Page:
Foraging for Fun: Types of Mushrooms That Grow on Trees

There are various types of mushrooms that grow on trees, often referred to as “tree mushrooms” or “wood-decaying mushrooms.” These mushrooms have a unique ecological role in breaking down and decomposing dead wood. Here are some common types:

1. Artist’s Conk (Ganoderma applanatum)

Artist’s Conk is a large, shelf-like mushroom that grows on the sides of trees. It has a distinct semi-circular shape with a brownish upper surface and a white pore surface underneath. It is often used for artistic purposes due to its ability to retain drawings and writings.

2. Turkey Tail (Trametes versicolor)

Turkey Tail is a colorful mushroom with concentric rings of different colors resembling the pattern on a turkey’s tail. It typically grows in overlapping clusters on dead hardwood trees. It is known for its medicinal properties and is often used in traditional medicine.

3. Oyster Mushroom (Pleurotus spp.)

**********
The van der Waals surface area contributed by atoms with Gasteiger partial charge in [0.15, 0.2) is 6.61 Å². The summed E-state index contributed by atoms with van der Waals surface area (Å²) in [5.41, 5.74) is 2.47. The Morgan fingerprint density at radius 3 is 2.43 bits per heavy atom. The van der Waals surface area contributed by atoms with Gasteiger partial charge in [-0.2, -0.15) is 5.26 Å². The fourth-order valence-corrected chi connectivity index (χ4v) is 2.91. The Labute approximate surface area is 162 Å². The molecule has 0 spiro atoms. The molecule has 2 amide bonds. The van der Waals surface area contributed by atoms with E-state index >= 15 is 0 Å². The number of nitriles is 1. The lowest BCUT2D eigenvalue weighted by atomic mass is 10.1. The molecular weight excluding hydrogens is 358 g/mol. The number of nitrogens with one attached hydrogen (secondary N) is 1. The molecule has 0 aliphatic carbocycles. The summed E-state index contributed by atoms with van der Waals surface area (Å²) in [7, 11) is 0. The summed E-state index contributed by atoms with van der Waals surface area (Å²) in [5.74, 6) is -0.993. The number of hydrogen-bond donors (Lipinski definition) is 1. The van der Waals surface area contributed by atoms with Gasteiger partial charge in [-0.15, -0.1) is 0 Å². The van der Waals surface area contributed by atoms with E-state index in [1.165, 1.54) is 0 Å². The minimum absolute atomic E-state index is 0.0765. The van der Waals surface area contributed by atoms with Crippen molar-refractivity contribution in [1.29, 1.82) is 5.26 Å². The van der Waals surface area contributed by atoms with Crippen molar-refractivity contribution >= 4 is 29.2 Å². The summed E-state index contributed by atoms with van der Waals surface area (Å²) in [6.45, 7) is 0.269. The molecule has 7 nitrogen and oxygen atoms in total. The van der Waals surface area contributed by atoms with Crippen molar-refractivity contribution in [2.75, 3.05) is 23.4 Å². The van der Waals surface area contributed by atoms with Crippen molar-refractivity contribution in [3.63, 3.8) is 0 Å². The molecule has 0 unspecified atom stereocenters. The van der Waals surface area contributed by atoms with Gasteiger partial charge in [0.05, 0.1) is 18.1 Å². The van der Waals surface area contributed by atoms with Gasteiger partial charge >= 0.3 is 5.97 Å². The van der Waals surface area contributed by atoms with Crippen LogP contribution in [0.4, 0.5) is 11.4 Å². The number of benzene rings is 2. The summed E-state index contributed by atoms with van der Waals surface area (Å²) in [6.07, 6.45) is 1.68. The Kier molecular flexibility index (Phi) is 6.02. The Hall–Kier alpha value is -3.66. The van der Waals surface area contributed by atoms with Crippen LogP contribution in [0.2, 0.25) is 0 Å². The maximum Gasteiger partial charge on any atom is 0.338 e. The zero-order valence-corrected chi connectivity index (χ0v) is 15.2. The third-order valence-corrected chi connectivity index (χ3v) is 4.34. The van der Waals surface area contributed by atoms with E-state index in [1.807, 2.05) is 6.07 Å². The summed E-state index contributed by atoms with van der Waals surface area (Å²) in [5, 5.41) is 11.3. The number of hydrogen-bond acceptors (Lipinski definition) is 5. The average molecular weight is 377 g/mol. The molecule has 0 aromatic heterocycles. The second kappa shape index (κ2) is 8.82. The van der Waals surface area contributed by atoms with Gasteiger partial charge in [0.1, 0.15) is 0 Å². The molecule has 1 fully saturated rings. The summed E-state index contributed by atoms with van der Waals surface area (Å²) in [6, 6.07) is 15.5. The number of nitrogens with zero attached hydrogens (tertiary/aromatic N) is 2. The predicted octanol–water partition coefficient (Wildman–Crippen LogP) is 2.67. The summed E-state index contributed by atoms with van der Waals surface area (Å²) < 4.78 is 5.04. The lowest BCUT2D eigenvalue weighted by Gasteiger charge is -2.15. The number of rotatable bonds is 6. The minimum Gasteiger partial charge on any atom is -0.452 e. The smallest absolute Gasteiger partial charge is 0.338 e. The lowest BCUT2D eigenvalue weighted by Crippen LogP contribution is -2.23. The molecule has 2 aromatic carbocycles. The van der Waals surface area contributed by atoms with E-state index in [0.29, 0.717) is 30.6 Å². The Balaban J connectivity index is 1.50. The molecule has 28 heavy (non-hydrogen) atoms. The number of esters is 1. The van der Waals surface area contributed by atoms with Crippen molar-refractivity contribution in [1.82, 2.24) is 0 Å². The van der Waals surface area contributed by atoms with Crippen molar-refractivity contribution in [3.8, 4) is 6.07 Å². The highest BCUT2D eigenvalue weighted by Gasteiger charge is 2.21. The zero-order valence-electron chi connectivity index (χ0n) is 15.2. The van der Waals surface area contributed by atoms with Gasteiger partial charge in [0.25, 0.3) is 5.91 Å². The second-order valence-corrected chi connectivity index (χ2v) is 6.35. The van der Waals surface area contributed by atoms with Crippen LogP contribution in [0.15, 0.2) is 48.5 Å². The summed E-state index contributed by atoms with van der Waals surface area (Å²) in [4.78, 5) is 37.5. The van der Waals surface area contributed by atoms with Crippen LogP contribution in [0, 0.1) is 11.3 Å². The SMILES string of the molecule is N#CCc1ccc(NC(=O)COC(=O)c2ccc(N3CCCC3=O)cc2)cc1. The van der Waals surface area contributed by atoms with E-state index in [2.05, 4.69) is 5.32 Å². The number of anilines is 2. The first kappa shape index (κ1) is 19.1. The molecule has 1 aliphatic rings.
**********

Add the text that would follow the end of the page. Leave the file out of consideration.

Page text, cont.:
Oyster mushrooms are a group of edible mushrooms that commonly grow on dead or dying hardwood trees. They have a distinct oyster-like shape with a delicate, fan-shaped cap. Oyster mushrooms are widely cultivated for culinary purposes due to their mild flavor and meaty texture.

4. Lion’s Mane (Hericium erinaceus)

Lion’s Mane is a unique-looking mushroom with long, cascading, white tendrils that resemble a lion’s mane. It is typically found on dead or decaying hardwood trees, particularly beech and oak. Lion’s Mane is highly valued for its culinary and medicinal properties.

5. Birch Polypore (Piptoporus betulinus)

Birch Polypore is a bracket fungus that grows exclusively on birch trees. It has a brownish upper surface and a white pore surface underneath. Birch Polypore has been used in traditional medicine and has a long history of human use.

6. Shaggy Mane (Coprinus comatus)

Shaggy Mane is a distinctive mushroom with a tall, cylindrical cap covered in shaggy scales. It often appears in groups and can be found growing on decaying wood, including tree stumps and fallen logs. Shaggy Mane mushrooms have a unique characteristic of “melting” into black ink-like liquid as they mature.

These are just a few examples of mushrooms that grow on trees. It’s important to note that while some of these mushrooms are edible and highly prized for culinary purposes, others may be toxic or inedible. Proper identification and caution are essential when foraging and consuming wild mushrooms.